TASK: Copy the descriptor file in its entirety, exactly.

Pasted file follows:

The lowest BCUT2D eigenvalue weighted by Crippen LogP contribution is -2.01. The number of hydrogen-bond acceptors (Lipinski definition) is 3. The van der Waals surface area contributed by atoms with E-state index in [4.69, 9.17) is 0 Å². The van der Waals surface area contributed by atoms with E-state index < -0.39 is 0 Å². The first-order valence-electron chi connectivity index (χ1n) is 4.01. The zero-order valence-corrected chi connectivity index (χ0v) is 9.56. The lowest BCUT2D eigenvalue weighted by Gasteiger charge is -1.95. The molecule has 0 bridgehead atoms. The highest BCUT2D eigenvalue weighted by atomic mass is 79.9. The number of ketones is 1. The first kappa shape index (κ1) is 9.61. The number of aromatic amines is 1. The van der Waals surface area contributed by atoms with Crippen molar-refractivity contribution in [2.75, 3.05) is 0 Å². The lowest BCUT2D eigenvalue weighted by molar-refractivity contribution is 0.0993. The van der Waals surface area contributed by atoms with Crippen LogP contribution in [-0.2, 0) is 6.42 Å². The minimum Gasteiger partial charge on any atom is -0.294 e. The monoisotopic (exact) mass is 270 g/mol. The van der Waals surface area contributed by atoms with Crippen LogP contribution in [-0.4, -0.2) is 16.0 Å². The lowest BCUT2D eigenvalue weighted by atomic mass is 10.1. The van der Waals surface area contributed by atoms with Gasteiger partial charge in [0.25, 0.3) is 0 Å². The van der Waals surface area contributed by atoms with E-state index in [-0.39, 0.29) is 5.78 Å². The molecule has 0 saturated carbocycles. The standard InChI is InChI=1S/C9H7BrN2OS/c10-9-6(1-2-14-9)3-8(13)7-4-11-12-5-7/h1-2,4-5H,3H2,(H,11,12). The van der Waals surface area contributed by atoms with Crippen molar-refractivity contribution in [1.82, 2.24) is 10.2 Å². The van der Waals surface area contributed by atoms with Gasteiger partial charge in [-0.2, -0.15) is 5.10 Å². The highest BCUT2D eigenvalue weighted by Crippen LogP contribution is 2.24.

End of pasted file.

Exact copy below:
The lowest BCUT2D eigenvalue weighted by Crippen LogP contribution is -2.01. The number of hydrogen-bond acceptors (Lipinski definition) is 3. The van der Waals surface area contributed by atoms with E-state index in [4.69, 9.17) is 0 Å². The van der Waals surface area contributed by atoms with E-state index < -0.39 is 0 Å². The first-order valence-electron chi connectivity index (χ1n) is 4.01. The zero-order valence-corrected chi connectivity index (χ0v) is 9.56. The lowest BCUT2D eigenvalue weighted by Gasteiger charge is -1.95. The molecule has 0 bridgehead atoms. The highest BCUT2D eigenvalue weighted by atomic mass is 79.9. The number of ketones is 1. The first kappa shape index (κ1) is 9.61. The number of aromatic amines is 1. The van der Waals surface area contributed by atoms with Crippen molar-refractivity contribution in [2.75, 3.05) is 0 Å². The lowest BCUT2D eigenvalue weighted by molar-refractivity contribution is 0.0993. The van der Waals surface area contributed by atoms with Crippen LogP contribution in [-0.2, 0) is 6.42 Å². The minimum Gasteiger partial charge on any atom is -0.294 e. The monoisotopic (exact) mass is 270 g/mol. The van der Waals surface area contributed by atoms with Crippen LogP contribution in [-0.4, -0.2) is 16.0 Å². The lowest BCUT2D eigenvalue weighted by atomic mass is 10.1. The van der Waals surface area contributed by atoms with Gasteiger partial charge in [0.25, 0.3) is 0 Å². The van der Waals surface area contributed by atoms with E-state index in [-0.39, 0.29) is 5.78 Å². The molecule has 0 saturated carbocycles. The standard InChI is InChI=1S/C9H7BrN2OS/c10-9-6(1-2-14-9)3-8(13)7-4-11-12-5-7/h1-2,4-5H,3H2,(H,11,12). The van der Waals surface area contributed by atoms with Crippen molar-refractivity contribution in [1.82, 2.24) is 10.2 Å². The van der Waals surface area contributed by atoms with Gasteiger partial charge in [-0.2, -0.15) is 5.10 Å². The highest BCUT2D eigenvalue weighted by Crippen LogP contribution is 2.24.